"Owning a place on this island is for billionaires, not even millionaires anymore," says Brian Borgeson, a giant, red-haired, freckled charter boat captain standing in pink clogs and battling the outgoing tide from the wheelhouse of his vessel, the Absolute.
"Look at the kids in town. You don't see any Celtics tank tops like you would on Martha's Vineyard. Here it's just little sailor suits and $400 shoes. It's hilarious and wonderful. Being on the island at all is like being in an exclusive club. It's 25 miles out here in the middle of the ocean. You can't even get here if you're not wealthy," Borgeson says.
For my first visit to the island I take the Grey Lady, the high-speed catamaran from Hyannis. I sit on the top deck drinking
The ferry docks at Straight Wharf. The village looks like the centerpiece of a living history museum or the campus of a small New England liberal arts college on parents weekend. Everything is scrubbed and blooming and preserved in the glory days of pre-traffic lights and pre-asphalt and pre-chain stores. And there are shops, but it is not a place to look for what you need, unless what you need is Lilly Pulitzer, or a $700 fishing reel, or an oil painting of dunes and breaking waves.
Passengers from the boat head their separate ways. They walk to their inns, are picked up in hotel vans, or by sun-bleached girlfriends in beach buggies toting surfboards and surfcasting rods. I look for the scooter rental shop. Walking through town, it is unnerving to see two police officers to every block. And then I realize that they are unarmed, more security guards, put-your-dog-on-a-leash, and you-can't-park-there, than real crime-fighting police.
I rent a scooter and ride up and down the cobblestone streets. The stones were ballast on ships that delivered whale oil to England and the Pacific. Many of the streets are one way, and the cops scold those going the wrong way. I head south out of town and chug along to Surfside and the Hostelling International-Nantucket, also known as the Star of the Sea Hostel. The scooter goes only 30 miles per hour, and the speed limit is 35, so people need to pass, and they do. When they pass they honk and say bad words. It makes me feel like one of the dummies from "Dumb and Dumber," going barely 30 with a moped full of luggage.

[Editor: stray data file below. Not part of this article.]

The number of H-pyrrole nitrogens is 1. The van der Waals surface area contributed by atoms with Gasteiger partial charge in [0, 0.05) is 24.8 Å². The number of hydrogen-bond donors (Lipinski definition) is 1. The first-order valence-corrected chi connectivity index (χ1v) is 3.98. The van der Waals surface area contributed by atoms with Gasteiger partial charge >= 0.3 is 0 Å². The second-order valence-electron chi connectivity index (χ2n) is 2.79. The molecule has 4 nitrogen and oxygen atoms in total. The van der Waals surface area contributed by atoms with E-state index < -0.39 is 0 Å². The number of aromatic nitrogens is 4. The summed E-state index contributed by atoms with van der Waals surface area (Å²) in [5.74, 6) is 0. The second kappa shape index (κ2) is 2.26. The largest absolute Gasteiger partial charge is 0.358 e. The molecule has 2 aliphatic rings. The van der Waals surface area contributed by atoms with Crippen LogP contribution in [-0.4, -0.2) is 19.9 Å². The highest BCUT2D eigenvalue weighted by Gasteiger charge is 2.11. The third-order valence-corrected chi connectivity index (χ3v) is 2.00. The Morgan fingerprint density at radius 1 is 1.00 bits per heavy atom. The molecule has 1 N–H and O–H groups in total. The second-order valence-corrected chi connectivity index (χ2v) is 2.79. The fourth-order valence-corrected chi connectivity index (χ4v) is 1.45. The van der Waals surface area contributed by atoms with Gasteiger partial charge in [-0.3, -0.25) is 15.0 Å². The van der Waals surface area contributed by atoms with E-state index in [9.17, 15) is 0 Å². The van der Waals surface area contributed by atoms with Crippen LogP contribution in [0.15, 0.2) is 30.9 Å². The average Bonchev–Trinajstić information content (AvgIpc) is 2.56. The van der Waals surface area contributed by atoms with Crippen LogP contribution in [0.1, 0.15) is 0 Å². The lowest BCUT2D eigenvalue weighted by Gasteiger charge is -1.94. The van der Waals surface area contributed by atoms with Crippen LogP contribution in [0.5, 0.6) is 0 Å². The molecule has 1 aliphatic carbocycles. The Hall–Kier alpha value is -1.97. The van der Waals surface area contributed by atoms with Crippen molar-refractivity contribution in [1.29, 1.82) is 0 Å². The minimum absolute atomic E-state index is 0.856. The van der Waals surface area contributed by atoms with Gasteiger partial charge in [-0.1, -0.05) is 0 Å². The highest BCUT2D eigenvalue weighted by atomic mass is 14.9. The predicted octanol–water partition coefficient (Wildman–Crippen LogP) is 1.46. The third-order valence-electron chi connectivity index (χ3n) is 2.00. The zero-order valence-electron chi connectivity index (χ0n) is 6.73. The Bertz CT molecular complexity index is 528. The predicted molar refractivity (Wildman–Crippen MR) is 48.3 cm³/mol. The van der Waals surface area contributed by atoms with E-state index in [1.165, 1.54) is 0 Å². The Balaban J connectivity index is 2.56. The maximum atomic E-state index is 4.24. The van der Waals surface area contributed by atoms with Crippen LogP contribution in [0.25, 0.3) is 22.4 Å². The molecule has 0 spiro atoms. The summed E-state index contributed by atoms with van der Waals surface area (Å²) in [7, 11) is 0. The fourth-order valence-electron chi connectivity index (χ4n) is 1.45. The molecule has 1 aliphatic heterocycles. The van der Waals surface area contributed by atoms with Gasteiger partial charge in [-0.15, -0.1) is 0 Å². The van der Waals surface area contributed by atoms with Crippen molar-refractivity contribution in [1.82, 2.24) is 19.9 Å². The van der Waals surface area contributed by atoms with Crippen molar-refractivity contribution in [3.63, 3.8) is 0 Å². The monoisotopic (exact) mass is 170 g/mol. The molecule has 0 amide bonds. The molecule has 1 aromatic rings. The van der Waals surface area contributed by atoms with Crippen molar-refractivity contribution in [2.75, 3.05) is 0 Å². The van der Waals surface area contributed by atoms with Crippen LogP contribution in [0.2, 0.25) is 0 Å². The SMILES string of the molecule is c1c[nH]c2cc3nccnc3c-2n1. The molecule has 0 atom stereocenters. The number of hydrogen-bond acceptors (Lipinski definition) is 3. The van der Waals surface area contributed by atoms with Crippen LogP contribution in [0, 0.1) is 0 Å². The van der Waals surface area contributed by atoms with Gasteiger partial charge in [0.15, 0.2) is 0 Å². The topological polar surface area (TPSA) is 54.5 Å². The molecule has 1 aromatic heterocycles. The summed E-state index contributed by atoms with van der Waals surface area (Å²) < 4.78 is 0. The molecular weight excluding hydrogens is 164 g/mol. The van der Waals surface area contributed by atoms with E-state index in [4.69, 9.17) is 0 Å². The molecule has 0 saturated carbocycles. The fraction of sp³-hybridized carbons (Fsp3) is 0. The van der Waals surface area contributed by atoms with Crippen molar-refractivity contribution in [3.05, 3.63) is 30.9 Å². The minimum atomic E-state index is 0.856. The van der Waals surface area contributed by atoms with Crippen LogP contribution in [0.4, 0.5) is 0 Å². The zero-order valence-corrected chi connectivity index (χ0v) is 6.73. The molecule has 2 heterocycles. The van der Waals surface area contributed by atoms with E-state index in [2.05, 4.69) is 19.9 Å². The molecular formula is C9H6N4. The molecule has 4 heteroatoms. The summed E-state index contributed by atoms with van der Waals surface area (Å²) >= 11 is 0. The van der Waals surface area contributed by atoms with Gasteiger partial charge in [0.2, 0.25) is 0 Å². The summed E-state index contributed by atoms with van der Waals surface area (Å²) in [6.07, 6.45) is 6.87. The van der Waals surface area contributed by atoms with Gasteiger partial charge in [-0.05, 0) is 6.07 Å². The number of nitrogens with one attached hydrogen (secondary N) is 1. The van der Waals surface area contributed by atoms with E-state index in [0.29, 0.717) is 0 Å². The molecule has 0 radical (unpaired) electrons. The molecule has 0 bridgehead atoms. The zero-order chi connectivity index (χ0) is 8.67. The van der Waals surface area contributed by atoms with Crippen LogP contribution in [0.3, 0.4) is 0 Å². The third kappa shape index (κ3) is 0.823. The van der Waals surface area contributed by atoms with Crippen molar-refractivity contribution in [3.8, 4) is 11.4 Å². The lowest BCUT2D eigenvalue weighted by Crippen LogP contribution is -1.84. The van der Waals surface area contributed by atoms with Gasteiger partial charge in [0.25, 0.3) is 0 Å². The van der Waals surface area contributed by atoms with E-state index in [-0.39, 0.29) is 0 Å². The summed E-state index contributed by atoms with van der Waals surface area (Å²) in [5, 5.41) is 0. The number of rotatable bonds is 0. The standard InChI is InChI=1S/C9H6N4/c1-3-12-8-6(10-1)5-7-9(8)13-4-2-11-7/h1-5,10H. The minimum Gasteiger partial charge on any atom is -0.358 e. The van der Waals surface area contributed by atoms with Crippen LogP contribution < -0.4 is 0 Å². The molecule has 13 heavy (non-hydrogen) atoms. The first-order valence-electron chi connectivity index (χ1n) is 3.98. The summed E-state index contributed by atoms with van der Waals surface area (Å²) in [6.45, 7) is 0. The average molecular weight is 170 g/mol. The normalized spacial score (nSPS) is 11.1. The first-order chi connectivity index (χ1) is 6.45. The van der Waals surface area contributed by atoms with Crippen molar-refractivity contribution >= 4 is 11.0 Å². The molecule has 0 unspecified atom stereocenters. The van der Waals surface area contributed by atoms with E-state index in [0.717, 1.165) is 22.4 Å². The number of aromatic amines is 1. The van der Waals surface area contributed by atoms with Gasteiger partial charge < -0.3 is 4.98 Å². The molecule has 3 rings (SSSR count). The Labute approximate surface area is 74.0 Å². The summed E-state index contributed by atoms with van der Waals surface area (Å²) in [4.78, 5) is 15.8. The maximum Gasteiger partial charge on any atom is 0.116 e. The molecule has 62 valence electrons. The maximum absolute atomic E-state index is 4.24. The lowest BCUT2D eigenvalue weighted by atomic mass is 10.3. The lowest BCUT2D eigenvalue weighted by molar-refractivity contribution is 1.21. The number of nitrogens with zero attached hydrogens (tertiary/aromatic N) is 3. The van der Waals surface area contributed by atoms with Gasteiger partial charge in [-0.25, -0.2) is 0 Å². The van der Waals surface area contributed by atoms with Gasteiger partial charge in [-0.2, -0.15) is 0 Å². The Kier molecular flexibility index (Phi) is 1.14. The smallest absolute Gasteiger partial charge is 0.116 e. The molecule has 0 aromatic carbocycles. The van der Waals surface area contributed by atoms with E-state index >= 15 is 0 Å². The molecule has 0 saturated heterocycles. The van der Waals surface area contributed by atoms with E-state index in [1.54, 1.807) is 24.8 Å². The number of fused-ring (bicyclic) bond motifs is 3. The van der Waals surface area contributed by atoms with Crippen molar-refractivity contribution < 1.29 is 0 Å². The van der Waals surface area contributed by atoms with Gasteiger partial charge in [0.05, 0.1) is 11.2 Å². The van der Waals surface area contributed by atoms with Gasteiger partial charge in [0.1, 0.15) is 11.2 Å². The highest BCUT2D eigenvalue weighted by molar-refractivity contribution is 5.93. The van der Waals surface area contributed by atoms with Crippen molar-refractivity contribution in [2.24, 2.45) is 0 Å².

The hostel, originally the Surfside Lifesaving Station (built in 1873) is at the end of a dead-end sandy road overlooking the dunes. Starting at $32 a night it is by far the least expensive lodging on the island. It's wonderfully out of the way and architecturally interesting and very nice if you don't mind sharing a buggy second-story dorm room with dozens of teenage bike trippers and their groovy trip leaders.
I drop off my stuff and ride back into town. The people that I see look alike (tall and tan and blond and lovely) and are dressed similarly in a sort of Nantucket uniform, a specific, preppy, just-woke-up-from-a-nap-on-the-wooden-sailboat look. For men it's a collar-up polo shirt in soft fruity colors like periwinkle blue and Bermuda sand pink (actually called Nantucket Red), longish almost to the knees shorts or straight-front pants with a pattern of lobsters or whales, a cloth belt embroidered with more whales or classic sports cars, leather loafers or boat shoes without socks, big waterproof sailing and diving chronograph watch, gold wedding band, and the haircut, long enough for conditioner but short in the back and around the ears. Many sport the look, but few pull it off, and if it does not work it seems like a put-on, like New Jersey city slickers strutting around in cowboy hats and snakeskin boots at the Denver airport on their way to a ski weekend.